To develop a surrogate mouse model to mimic the observed MHC I-restricted response to human IDO1 peptides, computer algorithms were used to rank peptides. H2d restricted peptides were specifically queried to be compatible with the Balb/c strain based, CT26 colon carcinoma model, selected based on high levels of IDO1 expression and responsiveness to IDO1 inhibition reported for these tumors. A subset of these peptides was found to be capable of stimulating IFN production in a recall response assay. Prophylactic vaccination of mice with each of the peptides produced varying degrees of growth suppression against CT26 tumors, which unexpectedly did not directly correspond with their effectiveness in the recall response assay. Therapeutic treatment of established CT26 tumors with a combination of peptide vaccine and anti-PD-1 antibody treatment produced a combinatorial anti-tumor response beyond what was achieved with either agent alone. Studies into the underlying nature of the IDO1-directed, anti-tumor response are currently ongoing.
As noted initially in humans, the results of these ongoing studies demonstrate thus far that mice are capable of mounting an effector T cell response against IDO1, confirming that this endogenous protein is somehow excluded from normal tolerance mechanisms. Initial findings that IDO1 peptide-derived vaccines can elicit effective anti-tumor responses confirms the utility of mouse tumor models for further exploration and refinement of this novel approach to IDO1-directed cancer therapy.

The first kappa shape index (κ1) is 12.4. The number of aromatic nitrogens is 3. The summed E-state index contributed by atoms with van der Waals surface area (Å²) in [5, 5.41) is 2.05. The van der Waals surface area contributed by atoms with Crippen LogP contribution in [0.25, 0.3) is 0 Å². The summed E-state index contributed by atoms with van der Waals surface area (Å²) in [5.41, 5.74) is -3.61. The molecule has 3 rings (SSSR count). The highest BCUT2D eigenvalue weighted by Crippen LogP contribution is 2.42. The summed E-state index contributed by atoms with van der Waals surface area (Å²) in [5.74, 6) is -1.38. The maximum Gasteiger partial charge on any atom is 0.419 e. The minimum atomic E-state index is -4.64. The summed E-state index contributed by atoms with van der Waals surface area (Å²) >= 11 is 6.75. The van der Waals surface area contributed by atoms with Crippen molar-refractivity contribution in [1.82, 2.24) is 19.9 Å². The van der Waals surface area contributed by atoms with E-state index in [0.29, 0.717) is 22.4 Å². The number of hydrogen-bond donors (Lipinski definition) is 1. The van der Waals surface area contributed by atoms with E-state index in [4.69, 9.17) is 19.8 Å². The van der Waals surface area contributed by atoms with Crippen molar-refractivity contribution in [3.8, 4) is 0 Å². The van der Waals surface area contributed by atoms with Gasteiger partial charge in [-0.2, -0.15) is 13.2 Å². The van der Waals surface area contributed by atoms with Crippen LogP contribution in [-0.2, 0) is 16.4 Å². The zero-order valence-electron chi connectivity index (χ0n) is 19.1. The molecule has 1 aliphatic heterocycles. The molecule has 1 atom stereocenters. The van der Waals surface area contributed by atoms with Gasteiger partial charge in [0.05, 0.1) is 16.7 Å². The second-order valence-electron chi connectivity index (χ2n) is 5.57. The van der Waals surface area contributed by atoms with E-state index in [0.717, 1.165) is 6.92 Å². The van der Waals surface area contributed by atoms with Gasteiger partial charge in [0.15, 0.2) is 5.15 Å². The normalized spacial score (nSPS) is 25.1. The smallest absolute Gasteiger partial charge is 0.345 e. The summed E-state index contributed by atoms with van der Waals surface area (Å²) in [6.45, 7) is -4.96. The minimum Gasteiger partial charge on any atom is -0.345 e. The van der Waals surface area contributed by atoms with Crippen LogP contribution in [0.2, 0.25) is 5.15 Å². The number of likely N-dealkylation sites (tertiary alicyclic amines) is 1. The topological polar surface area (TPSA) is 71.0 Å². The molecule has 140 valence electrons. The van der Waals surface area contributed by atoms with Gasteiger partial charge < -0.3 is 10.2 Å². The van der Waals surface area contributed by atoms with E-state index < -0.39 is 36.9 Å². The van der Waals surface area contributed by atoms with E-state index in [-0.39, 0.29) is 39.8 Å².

Lab Personnel: Souvik Dey, PhD, postdoctoral fellow II, and Erika Sutanto-Ward, biomedical research assistant
Dr. Muller’s work has been supported by grants from the DOD Breast Cancer Research Program, Susan G. Komen, and the Concern and W.W. Smith Foundations, and he is the recipient of ongoing research support from IO Biotech. Dr. Muller is also a Co-Investigator on NIH-funded consortium grants between LIMR and Bryn Mawr College to develop pharmacologically superior IDO inhibitors and between LIMR and Thomas Jefferson University to study the role of the related enzyme IDO2 in pancreatic cancer.